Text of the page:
I view each client as an individual with her or his own unique pattern of perceiving and relating to the world. This pattern was developed over the course of one’s life to assist that individual in survival and in adapting to the world they encountered, initially in their family of origin and then in the larger outside world. All too often the tools we employ to survive lose their effectiveness or become dysfunctional. It is often these very skills, which we learned and have used to survive that create the psychological symptoms (e.g., depression, anxiety, fears and relationship difficulties) we experience today. The main goal of psychotherapy is to learn new, more effective, more productive, fulfilling and symptom-free ways of perceiving and relating to the world.

My approach to psychotherapy focuses primarily on the present and the problems manifest in the client's current life. We cannot undo the past but we can change the way we perceive and approach the present.

Most of the clients with whom I work complete the therapeutic process within six months to a year. Symptom relief generally begins within five to eight sessions and significant changes occur within 20 to 30 sessions. The actual rate of change varies with each individual and the nature of her or his problem. Some individuals choose to continue with psychotherapy. This is a choice made by the client in conjunction with the psychotherapist and I respect the client’s wishes to terminate treatment.

So What Is Involved in the Process of Psychotherapy?

  • Guided self-assessment to identify the sources of one’s anxiety and depression, life adjustment problems, personal conflicts, relationship issues, behavioral problems, family conflicts, self-identity issues, emotional problems, and/or life stage development issues that are interfering with overall life adjustment, emotional well-being, and life satisfaction.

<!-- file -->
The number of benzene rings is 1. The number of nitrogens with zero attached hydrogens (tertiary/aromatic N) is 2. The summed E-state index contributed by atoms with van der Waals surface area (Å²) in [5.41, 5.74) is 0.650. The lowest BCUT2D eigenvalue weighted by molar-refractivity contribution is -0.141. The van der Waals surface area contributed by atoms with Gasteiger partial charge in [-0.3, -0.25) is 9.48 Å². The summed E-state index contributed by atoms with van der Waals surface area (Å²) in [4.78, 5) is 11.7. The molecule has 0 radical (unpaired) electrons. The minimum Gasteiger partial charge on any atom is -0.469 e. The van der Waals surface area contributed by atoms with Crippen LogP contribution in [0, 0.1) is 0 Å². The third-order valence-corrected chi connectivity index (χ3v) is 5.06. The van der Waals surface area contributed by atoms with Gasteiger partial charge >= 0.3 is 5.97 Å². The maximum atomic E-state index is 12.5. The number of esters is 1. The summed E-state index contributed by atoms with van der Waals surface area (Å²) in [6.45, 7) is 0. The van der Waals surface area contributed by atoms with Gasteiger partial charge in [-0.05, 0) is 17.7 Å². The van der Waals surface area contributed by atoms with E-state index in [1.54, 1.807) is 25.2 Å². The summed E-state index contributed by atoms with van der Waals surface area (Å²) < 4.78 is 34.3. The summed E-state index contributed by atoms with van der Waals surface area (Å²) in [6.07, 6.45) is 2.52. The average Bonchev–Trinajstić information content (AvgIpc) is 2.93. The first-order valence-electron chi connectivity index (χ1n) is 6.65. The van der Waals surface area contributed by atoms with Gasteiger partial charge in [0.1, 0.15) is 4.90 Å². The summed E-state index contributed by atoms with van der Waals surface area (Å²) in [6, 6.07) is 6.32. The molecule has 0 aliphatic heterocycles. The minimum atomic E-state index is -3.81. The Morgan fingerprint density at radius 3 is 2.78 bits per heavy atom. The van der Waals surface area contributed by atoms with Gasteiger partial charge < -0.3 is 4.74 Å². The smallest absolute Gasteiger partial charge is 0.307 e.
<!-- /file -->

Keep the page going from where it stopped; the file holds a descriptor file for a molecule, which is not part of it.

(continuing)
• Exploration and identification of the origins of these problems, conflicts and/or issues, both psychologically and factually .
  • Development of a plan for change to resolve these problems and/or issues, including both personal psychological changes, and situational life changes .
  • Assistance in making the necessary personal and life changes through coaching, psychological education, ongoing behavioral and emotional analysis and feedback, emotional support, behavioral and cognitive training, and assistance in reformulating life goals.    

Psychotherapy appointments are usually scheduled one to two times per week depending on the needs of the patient. This allows for steady progress toward resolving the presenting problem and allows enough time between sessions for the patient to work on issues discussed in the session. Occasionally, if a life crisis occurs, or if the symptoms of depression or anxiety are particularly severe, sessions may be scheduled more frequently. Once progress in psychotherapy is being made, many psychologists schedule sessions approximately once per week. This is about the minimum that I have found for the process to work. 

Psychotherapy is often helpful when:

  • One feels overwhelmed by life problems
  • Depression, anxiety or anger are taking over one’s life
  • When one is uncertain about how to manage a major life decision
  • When one is distressed and troubled by an important relationship
  • One is having difficulty coping with a serious illness that affects one self, or a family member or friend
  • One’s work is too stressful and one feels that they cannot handle it anymore
  • One doesn’t know what to do, or where to turn for help

Caution: The process of psychotherapy sounds simple enough but don’t be deceived, it involves a lot of hard work.